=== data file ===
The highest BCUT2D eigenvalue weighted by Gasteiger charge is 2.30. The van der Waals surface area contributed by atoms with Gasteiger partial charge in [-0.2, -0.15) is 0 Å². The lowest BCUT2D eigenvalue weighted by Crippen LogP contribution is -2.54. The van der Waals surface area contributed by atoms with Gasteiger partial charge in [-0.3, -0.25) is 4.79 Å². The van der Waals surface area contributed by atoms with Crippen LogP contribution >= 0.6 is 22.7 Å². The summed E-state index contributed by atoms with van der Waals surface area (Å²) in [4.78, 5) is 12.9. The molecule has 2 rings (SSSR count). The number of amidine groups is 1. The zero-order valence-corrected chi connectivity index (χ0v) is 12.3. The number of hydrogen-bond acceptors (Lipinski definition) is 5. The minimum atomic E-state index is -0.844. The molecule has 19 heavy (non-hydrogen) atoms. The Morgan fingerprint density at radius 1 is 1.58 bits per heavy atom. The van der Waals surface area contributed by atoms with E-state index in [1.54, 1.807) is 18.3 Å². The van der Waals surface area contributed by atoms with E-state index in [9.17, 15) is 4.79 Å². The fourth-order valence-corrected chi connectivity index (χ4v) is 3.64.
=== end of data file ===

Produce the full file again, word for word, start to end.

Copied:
The highest BCUT2D eigenvalue weighted by Gasteiger charge is 2.30. The van der Waals surface area contributed by atoms with Gasteiger partial charge in [-0.2, -0.15) is 0 Å². The lowest BCUT2D eigenvalue weighted by Crippen LogP contribution is -2.54. The van der Waals surface area contributed by atoms with Gasteiger partial charge in [-0.3, -0.25) is 4.79 Å². The van der Waals surface area contributed by atoms with Crippen LogP contribution >= 0.6 is 22.7 Å². The summed E-state index contributed by atoms with van der Waals surface area (Å²) in [4.78, 5) is 12.9. The molecule has 2 rings (SSSR count). The number of amidine groups is 1. The zero-order valence-corrected chi connectivity index (χ0v) is 12.3. The number of hydrogen-bond acceptors (Lipinski definition) is 5. The minimum atomic E-state index is -0.844. The molecule has 19 heavy (non-hydrogen) atoms. The Morgan fingerprint density at radius 1 is 1.58 bits per heavy atom. The van der Waals surface area contributed by atoms with E-state index in [1.54, 1.807) is 18.3 Å². The van der Waals surface area contributed by atoms with E-state index in [9.17, 15) is 4.79 Å². The fourth-order valence-corrected chi connectivity index (χ4v) is 3.64.